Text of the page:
Permission overload function using weak_ptr as argument

I have:

class A : public std::enable_shared_from_this<A>

class B : public A

void doCoolStuff(std::weak_ptr<A> obj)

void doCoolStuff(std::weak_ptr<B> obj)
 doCoolStuff(std::static_pointer_cast<A>(obj.lock())); (1)


And then in function B:

void B::doReallyCoolStuff()
 doCoolStuff(std::static_pointer_cast<B>(shared_from_this())); (2)


So the problems are:

  • Compiler error: error C2440: 'static_cast' : cannot convert from 'B *const ' to 'A *'

  • Compiler error: error C2668: ambiguous call to overloaded function

I don't understand how to solve any of them because:

  • I think it has something to do with shared_from_this because it is a const pointer . But I don't know how to handle this situation without const_cast.
  • I don't know if functions can be overloaded with various types of weak pointers.

Build environment: MSVS 2013 Express

Please, help. Thanks you


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2 answers

As for problem (2), you can of course overload like this. But the problem is that you are calling the function with a type std::shared_ptr<B>

. This requires an implicit conversion std::weak_ptr

, and it can be converted in std::weak_ptr<A>

, and in std::weak_ptr<B>

. Both are implemented with an implicit conversion constructor internally std::weak_ptr

, which means neither is better than the other. Hence the ambiguity.

To solve this problem, you can specify the type explicitly:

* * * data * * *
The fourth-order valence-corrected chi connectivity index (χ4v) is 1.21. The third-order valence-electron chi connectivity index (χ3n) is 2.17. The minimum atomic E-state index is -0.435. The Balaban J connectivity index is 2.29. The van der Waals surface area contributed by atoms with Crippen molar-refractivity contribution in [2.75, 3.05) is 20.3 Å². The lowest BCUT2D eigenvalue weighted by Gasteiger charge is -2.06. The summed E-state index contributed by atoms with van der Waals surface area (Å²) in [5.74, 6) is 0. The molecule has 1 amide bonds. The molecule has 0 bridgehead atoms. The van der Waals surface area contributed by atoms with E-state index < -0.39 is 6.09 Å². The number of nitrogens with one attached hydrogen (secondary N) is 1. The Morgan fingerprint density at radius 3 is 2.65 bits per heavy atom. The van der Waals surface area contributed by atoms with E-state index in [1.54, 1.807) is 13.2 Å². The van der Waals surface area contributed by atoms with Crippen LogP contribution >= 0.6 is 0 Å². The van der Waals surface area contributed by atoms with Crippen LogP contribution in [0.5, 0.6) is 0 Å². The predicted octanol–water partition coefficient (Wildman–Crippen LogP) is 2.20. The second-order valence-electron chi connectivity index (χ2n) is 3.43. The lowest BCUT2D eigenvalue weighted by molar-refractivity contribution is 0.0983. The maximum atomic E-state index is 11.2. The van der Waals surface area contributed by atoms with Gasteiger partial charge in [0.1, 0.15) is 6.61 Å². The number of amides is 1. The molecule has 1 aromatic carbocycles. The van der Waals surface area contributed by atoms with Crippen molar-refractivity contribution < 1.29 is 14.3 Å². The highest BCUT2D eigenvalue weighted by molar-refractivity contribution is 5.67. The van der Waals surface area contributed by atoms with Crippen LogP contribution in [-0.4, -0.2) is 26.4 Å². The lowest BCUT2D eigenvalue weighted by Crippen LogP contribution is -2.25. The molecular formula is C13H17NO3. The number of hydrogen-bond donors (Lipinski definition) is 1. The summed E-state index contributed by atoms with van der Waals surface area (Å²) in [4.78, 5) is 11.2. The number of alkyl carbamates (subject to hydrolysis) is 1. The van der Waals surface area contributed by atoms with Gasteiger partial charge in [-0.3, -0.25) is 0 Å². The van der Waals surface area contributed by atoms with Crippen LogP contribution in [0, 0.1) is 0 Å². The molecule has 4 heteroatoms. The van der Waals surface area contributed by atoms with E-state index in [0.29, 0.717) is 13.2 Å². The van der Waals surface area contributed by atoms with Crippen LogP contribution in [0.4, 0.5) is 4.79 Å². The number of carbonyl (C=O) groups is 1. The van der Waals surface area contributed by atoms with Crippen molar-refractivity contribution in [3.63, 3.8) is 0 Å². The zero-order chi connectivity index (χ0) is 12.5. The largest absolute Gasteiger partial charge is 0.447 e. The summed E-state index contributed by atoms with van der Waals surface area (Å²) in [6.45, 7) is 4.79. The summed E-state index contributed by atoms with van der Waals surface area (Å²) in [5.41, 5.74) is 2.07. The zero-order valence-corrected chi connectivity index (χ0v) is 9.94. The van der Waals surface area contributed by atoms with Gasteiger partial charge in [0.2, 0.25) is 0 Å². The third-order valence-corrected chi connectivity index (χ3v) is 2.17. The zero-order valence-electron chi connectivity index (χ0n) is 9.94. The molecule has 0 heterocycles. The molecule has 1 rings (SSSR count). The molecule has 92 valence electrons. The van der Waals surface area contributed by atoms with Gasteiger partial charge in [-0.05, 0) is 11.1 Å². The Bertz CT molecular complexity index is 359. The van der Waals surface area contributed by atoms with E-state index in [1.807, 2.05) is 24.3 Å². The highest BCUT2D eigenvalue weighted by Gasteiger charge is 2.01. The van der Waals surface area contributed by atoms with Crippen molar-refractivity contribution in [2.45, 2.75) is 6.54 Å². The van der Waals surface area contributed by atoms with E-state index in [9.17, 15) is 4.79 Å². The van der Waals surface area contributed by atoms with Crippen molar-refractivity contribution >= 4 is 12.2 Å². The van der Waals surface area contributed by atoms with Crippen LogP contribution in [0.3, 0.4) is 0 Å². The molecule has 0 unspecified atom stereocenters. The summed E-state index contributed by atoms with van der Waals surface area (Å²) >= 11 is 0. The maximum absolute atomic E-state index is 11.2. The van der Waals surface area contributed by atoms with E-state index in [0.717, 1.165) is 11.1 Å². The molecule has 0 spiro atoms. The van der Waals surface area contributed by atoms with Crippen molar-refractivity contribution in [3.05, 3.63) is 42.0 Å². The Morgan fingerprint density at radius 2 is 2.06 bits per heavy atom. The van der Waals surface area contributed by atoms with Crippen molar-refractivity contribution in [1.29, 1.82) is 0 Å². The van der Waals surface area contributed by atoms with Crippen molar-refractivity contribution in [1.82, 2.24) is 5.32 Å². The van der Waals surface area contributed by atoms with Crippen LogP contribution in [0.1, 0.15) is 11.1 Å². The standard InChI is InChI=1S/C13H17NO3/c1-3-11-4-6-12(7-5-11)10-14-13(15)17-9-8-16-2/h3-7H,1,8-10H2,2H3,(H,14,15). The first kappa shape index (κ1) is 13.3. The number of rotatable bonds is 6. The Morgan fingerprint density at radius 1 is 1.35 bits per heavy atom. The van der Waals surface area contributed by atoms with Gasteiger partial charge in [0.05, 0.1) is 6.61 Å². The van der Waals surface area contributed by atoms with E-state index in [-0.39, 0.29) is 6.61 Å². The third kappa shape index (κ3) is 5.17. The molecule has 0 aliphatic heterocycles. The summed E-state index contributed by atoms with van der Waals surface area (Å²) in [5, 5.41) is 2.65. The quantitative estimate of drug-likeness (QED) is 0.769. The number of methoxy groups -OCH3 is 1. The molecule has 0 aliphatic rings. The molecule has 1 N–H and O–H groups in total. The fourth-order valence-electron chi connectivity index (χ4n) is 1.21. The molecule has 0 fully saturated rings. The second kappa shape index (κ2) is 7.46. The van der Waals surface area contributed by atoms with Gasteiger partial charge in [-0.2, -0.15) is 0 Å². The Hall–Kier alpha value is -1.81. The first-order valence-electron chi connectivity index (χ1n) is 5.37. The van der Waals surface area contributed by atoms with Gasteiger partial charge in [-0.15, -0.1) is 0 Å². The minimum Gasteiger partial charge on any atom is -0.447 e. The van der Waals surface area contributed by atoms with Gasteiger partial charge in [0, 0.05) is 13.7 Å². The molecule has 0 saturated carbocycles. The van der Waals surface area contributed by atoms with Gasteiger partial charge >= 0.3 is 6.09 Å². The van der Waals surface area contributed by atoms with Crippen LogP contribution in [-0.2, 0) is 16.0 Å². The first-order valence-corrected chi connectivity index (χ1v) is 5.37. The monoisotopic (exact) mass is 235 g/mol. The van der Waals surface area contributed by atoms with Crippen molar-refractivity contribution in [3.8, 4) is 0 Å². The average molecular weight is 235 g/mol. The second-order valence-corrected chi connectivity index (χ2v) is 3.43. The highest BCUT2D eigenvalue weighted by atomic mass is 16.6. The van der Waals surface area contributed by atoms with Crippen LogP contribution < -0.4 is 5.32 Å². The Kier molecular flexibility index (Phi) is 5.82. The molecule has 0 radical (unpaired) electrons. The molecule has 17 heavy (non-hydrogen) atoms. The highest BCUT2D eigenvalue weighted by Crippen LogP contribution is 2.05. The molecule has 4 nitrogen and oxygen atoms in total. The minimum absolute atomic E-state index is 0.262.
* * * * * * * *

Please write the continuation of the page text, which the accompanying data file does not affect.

void B::doReallyCoolStuff()


Live example

Alternatively, you can provide overloads doCoolStuff

with std::shared_ptr


As the live example above shows, I was unable to reproduce the issue (1).



You might like to review the arguments for your functions.

Functions should only accept a smart pointer if they need to store the pointer somewhere after returning. Otherwise, functions must accept references or simple pointers.

According to Herb Sutter in Back to Basics! Functions that accept smart pointers (by value or by reference) are anti-templating if those functions should not save, modify, or drop a reference:

  • Don't use native raw *, new, or delete anymore, except rarely in the implementation details of low-level data structures.

  • Use non-owning raw * and &, especially for parameters.

  • Don't copy / assign refcounted smart pointers, including pass-by-value, or in loops unless you really want the semantics to be expressed: changing the lifetime of an object.



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